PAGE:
Ig Nobel win for beetle hat

Sometimes, there are moments when you ­wonder how in the world someone got funding to research their arcane niche in science. At other times, you wonder how someone even thought that it was something worth further study. This is what the Ig Nobel awards recognise: research that makes you laugh, research that makes you think, and that stems from imagination rather than ­economic imperative.

This year, University of the Witwatersrand scientist Marcus Byrne joined the illustrious ranks of Ig Nobel winners for putting boots and caps on dung ­beetles. Fashion for insects.

There is a scientific use for this, though: to study the movement of dung beetles and prove that they orientate themselves by celestial objects.

Published in online scientific journal Plos One earlier this year, Byrne – who shares the prize with co-researcher Emily Baird from Lund University in Sweden – found that the dung beetle, with a brain the size of a grain of rice, is the first proven case of an animal using the Milky Way for navigation.

"An interesting feature of dung beetle behaviour is that once they have formed a piece of dung into a ball, they roll it along a straight path away from the dung pile," says Baird.

The authors write: "This straight-line orientation ensures that the beetles depart along the most direct route, guaranteeing that they will not return to the intense competition (from other beetles) that occurs near the dung pile.

"Before rolling a new ball away from the dung pile, dung beetles perform a characteristic 'dance', in which they climb on top of the ball and rotate about their vertical axis."

Byrne says: "We think that (by dancing) they're getting a celestial fix, and responding to navigational queues."

The booties and hats helped measure their orientation.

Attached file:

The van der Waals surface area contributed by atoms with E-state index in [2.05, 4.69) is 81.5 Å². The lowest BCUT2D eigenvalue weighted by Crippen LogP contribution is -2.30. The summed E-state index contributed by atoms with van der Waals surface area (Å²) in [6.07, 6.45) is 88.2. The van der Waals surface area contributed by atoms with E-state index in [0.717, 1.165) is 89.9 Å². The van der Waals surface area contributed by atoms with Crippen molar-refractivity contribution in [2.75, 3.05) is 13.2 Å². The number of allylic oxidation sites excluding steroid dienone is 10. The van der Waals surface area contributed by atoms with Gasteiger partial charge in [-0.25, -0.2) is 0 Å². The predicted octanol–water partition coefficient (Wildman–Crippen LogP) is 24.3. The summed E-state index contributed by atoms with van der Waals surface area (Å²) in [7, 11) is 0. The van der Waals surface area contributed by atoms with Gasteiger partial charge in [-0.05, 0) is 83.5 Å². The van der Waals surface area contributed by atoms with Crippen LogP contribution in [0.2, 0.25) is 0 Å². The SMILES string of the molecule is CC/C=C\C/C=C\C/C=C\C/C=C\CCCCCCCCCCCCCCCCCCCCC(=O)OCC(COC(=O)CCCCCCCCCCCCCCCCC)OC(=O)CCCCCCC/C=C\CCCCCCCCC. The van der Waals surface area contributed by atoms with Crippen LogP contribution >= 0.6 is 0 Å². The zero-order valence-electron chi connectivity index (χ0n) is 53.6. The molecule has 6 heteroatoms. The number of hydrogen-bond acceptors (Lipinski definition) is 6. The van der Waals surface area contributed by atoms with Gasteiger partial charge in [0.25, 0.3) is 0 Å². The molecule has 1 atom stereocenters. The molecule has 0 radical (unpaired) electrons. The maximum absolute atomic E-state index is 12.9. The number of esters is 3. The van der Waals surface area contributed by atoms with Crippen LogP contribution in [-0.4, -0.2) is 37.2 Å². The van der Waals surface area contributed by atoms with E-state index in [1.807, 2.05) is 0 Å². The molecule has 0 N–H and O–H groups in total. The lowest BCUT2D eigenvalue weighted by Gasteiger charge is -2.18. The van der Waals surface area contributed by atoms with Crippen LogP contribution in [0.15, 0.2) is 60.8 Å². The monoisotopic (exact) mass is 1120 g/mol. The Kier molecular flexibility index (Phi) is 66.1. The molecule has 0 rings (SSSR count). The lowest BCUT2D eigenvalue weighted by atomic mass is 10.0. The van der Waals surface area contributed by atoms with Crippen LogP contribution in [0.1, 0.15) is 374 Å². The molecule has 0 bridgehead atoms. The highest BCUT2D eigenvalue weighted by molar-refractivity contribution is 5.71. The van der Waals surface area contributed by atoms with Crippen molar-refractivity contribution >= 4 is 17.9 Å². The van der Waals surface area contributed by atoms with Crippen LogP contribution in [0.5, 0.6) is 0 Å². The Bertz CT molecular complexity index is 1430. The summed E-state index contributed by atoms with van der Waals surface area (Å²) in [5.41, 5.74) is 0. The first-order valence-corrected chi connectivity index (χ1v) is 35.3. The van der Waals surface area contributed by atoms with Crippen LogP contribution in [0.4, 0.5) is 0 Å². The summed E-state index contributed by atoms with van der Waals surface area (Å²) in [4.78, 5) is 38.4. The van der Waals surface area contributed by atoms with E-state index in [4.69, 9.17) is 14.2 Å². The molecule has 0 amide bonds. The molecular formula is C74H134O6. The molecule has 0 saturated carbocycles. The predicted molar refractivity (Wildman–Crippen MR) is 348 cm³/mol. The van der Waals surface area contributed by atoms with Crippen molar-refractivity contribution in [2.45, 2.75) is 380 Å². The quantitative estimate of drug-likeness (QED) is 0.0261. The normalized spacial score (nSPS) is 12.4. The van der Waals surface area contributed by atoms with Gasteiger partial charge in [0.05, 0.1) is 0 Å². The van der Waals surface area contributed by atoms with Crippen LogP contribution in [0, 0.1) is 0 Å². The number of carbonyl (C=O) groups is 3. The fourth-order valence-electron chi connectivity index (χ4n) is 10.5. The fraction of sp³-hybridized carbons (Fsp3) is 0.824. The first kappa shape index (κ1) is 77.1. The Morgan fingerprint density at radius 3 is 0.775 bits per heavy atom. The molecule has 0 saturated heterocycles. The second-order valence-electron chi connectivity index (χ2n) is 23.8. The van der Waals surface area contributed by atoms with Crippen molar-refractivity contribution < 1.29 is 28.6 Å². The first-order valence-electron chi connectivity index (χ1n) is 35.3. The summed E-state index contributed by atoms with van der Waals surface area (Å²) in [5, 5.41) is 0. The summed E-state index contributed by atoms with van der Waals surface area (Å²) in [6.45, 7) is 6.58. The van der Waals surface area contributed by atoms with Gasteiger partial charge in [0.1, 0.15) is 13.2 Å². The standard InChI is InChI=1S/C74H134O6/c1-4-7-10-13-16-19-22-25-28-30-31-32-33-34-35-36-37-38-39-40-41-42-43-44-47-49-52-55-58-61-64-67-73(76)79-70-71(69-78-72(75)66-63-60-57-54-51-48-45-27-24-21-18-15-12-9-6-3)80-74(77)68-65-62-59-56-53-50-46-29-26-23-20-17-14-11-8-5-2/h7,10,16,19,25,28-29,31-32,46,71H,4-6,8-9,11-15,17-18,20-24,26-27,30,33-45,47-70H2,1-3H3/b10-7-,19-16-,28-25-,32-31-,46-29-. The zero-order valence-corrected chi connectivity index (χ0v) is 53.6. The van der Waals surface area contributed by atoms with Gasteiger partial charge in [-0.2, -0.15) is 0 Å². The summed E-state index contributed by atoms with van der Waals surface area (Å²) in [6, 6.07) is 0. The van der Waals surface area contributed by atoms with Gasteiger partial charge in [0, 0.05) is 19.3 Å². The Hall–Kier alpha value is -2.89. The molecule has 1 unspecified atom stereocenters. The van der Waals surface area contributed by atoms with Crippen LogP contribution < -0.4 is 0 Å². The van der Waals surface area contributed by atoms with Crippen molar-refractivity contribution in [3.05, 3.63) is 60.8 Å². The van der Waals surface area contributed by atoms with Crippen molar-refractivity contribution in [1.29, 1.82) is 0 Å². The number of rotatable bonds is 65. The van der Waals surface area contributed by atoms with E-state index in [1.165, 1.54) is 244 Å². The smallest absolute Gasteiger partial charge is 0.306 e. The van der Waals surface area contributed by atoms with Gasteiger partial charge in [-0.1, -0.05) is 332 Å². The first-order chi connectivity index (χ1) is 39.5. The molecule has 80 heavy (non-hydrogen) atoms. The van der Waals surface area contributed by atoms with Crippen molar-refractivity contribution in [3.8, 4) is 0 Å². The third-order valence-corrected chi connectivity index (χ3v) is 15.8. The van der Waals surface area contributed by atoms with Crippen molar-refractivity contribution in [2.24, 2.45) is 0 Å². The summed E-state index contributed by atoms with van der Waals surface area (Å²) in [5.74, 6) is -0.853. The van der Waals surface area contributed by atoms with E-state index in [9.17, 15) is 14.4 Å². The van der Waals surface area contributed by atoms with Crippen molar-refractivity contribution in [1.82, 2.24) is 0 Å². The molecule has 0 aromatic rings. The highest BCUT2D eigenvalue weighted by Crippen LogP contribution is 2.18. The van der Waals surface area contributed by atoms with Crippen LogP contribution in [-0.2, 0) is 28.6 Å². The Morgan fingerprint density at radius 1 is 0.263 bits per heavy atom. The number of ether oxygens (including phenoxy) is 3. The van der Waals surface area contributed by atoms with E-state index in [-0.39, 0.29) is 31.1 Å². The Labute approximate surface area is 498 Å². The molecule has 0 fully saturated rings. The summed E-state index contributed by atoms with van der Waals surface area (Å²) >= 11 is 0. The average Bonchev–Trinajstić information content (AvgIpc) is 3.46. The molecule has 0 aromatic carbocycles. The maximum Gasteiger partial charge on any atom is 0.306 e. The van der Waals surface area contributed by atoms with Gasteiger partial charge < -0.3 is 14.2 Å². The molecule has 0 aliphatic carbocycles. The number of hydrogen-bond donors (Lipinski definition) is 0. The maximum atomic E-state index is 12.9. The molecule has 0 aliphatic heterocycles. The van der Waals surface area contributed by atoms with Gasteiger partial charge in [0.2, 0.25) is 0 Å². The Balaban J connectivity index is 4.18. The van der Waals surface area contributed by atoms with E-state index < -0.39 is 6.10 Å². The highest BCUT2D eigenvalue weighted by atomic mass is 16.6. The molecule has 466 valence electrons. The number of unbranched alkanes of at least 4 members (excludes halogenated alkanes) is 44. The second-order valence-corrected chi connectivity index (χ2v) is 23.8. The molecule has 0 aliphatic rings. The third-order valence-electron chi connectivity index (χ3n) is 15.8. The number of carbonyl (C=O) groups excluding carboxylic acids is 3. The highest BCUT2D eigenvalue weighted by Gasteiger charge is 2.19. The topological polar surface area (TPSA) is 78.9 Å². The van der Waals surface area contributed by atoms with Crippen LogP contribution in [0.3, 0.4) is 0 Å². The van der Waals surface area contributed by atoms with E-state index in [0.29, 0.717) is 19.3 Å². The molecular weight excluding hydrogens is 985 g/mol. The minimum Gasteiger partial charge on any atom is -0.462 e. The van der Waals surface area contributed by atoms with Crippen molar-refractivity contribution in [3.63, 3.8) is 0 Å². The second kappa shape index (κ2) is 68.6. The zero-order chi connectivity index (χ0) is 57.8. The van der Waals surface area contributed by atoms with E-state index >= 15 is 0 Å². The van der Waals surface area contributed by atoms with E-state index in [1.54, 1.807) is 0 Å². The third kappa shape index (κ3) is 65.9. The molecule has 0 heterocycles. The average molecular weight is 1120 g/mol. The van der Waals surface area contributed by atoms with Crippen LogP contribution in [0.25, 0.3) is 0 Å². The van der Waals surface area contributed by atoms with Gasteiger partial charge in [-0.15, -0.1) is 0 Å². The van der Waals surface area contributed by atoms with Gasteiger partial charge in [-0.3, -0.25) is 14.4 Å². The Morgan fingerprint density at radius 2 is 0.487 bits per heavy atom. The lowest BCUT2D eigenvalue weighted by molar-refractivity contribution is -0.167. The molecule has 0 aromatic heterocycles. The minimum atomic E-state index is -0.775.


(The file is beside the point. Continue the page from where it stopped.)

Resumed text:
The ceremony took place on Thursday night and the awards were handed out by genuine Nobel laureates, namely Dudley Herschbach (chemistry, 1986), Eric Maskin (economics, 2007), Frank Wilzcek (physics, 2004), Sheldon Glashow (physics, 1979) and Roy Glauber (­physics, 2005).

Byrne and Baird now find themselves in illustrious company. Here are some of last year's winners, taken from the Ig Nobel website:

  • Anita Eerland, Rolf Zwaan and Tulio Guadalupe for their study, Leaning to the Left Makes the Eiffel Tower Seem Smaller;
  • The United States  Government General Accountability Office for issuing a report about reports about reports that recommend the preparation of a report about the report about reports about reports ;
  • Rouslan Krechetnikov and Hans Mayer for studying the dynamics of liquid sloshing to learn what happens when a person walks while ­carrying a cup of coffee;
  • Frans de Waal and Jennifer Pokorny for discovering that chimpanzees can identify other chimps individually from seeing photographs of their rear ends;
  • Emmanuel Ben-Soussan and Michel Antonietti for advising doctors who perform colonoscopies on how to minimise the chance that their patients will explode.

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Sarah Wild
Sarah Wild is a multiaward-winning science journalist. She studied physics, electronics and English literature at Rhodes University in an effort to make herself unemployable. It didnt work and she now writes about particle physics, cosmology and everything in between.In 2012, she published her first full-length non-fiction book Searching African Skies: The Square Kilometre Array and South Africas Quest to Hear the Songs of the Stars, and in 2013 she was named the best science journalist in Africa by Siemens in their 2013 Pan-African Profiles Awards.

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